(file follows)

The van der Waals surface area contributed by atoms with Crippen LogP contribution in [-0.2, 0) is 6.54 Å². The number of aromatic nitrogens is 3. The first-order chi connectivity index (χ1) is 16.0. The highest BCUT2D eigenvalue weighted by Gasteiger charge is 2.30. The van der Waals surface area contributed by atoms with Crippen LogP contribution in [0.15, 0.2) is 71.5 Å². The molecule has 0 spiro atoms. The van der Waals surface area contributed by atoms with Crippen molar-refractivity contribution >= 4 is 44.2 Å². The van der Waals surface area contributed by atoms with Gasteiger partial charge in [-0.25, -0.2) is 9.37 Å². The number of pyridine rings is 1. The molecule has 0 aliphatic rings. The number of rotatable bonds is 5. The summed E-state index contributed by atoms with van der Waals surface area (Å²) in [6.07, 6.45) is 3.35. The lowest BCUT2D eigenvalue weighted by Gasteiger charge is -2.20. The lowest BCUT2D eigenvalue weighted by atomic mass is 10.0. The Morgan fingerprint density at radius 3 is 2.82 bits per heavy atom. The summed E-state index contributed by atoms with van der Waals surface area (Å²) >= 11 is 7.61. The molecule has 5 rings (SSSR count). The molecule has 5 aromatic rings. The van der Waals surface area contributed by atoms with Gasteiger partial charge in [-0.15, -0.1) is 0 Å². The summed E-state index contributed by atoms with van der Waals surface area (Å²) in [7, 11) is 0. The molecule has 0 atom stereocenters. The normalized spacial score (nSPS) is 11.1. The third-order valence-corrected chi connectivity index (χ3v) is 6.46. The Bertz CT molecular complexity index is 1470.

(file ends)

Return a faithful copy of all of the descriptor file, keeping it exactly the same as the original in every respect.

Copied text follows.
The van der Waals surface area contributed by atoms with Crippen LogP contribution in [-0.2, 0) is 6.54 Å². The number of aromatic nitrogens is 3. The first-order chi connectivity index (χ1) is 16.0. The highest BCUT2D eigenvalue weighted by Gasteiger charge is 2.30. The van der Waals surface area contributed by atoms with Crippen LogP contribution in [0.15, 0.2) is 71.5 Å². The molecule has 0 spiro atoms. The van der Waals surface area contributed by atoms with Crippen molar-refractivity contribution >= 4 is 44.2 Å². The van der Waals surface area contributed by atoms with Gasteiger partial charge in [-0.25, -0.2) is 9.37 Å². The number of pyridine rings is 1. The molecule has 0 aliphatic rings. The number of rotatable bonds is 5. The summed E-state index contributed by atoms with van der Waals surface area (Å²) in [6.07, 6.45) is 3.35. The lowest BCUT2D eigenvalue weighted by Gasteiger charge is -2.20. The lowest BCUT2D eigenvalue weighted by atomic mass is 10.0. The Morgan fingerprint density at radius 3 is 2.82 bits per heavy atom. The summed E-state index contributed by atoms with van der Waals surface area (Å²) >= 11 is 7.61. The molecule has 5 rings (SSSR count). The molecule has 5 aromatic rings. The van der Waals surface area contributed by atoms with Gasteiger partial charge in [-0.15, -0.1) is 0 Å². The summed E-state index contributed by atoms with van der Waals surface area (Å²) in [7, 11) is 0. The molecule has 0 atom stereocenters. The normalized spacial score (nSPS) is 11.1. The third-order valence-corrected chi connectivity index (χ3v) is 6.46. The Bertz CT molecular complexity index is 1470.